Fall is quickly approaching, and by now, if you have a child or grandchild who is going to attend Christian college this year, he or she is most likely enrolled and ready to go. As Lighthouse Trails has reported over the last several years, the majority of evangelical/Protestant colleges, seminaries, and universities are now, to varying degrees, integrating contemplative spirituality and emerging ideologies into the lives of their students. With this in mind, we believe you should consider doing the following nine things so that you and your child can know what to expect in that school and how to deal with it:
1. First, see if that school is on our contemplative colleges list. Sadly, this list is continually growing.
2. Ask the school for a current textbook list (you may e-mail it to Lighthouse Trails so we can analyze the list for you). Usually textbook lists will also give the authors’ names as well as titles of books.
3. Search your particular college’s website to see if it has spiritual formation programs. You can type words into college website search engines such as: Nouwen, “spiritual formation,” “lectio divina,” Shane Claiborne, “christian formation,” etc.
4. Find out who will be speaking at student chapels.
5. Ask for a syllabus for each class your student is enrolled in.
6. After getting the textbook list, the chapel speaker list, the search engine results, and the class syllabi, refer to our Directory of Authors to see if any names from the school are in that directory.
7. Make sure your child is educated on what contemplative prayer, spiritual formation, and emerging church really mean. They should read at least one of the following LT books: A Time of Departing, Faith Undone, Castles in the Sand. You as a parent or grandparent should read An Epidemic of Apostasy – How Christian Seminaries Must Incorporate “Spiritual Formation” to Become Accredited as well. If you do not have one of those books on hand or if you or your child or grandchild cannot afford to buy one of them, please let us know, and we will send a copy to your child complimentary.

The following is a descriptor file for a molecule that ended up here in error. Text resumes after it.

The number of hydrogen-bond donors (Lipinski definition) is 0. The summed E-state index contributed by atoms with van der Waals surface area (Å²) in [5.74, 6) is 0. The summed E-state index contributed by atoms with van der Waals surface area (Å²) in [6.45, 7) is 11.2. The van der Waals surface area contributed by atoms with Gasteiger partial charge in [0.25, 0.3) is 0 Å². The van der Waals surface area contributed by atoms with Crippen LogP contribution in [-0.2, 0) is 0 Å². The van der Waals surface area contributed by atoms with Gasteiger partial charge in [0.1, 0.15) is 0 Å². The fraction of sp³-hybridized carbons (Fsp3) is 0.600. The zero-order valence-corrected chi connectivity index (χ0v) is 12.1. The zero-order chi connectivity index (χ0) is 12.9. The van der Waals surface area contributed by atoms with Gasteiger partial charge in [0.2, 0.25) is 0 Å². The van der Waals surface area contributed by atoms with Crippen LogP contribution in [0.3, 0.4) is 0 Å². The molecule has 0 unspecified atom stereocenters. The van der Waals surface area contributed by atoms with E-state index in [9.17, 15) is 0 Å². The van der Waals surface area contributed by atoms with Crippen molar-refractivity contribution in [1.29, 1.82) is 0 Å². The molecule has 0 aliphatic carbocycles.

8. Contact the school chaplain and ask some good questions. It is often the school chaplain or campus pastor who decides who is going to be invited to speak at chapels and also is often in charge of Spiritual Formation activities outside of class.
9. Find out which church your child will be attending while in school. Many, many times, the majority of students of a particular college go to the same church, and many, many times, that church is pro-contemplative, pro-emerging.
If your child or grandchild is not yet enrolled in a college, then this list will put you in a better position to help him or her make a decision on where to attend. If your child or grandchild is already enrolled for this fall, then this list will help you help your child be better equipped and prepared for the road ahead.
Here is our growing list of Christian schools that ARE promoting contemplative and/or emerging: http://www.lighthousetrailsresearch.com/Colleges.htm. And here is a small list we have put together of schools that are thus far NOT going in that direction: http://www.lighthousetrailsresearch.com/collegesgood.htm.
Note: For many years, we had Faith Baptist Bible College in Iowa on our “good” list. But after several communications with the school over concerning textbooks and also books by Brennan Manning and Jesus Calling in their bookstore, we removed the school from that list. They were a good choice for a 4-year degree school; and while they do carry Faith Undone and A Time of Departing on their bookstore website (but not in their classes), their current textbook list continues having a number pro-contemplative, pro-emerging authors (e.g., Boyd, Burns, Fields, Devries). We saw this same thing happen to Corban University (formally Western Baptist) in Oregon; and even though Lighthouse Trails communicated with the school on the direction they started going (and in fact, for a number of years, one class used A Time of Departing), they proceeded down that road, and today, they are on our contemplative college list.
Some of our past articles on Christian colleges:
More articles in our Contemplative Colleges category.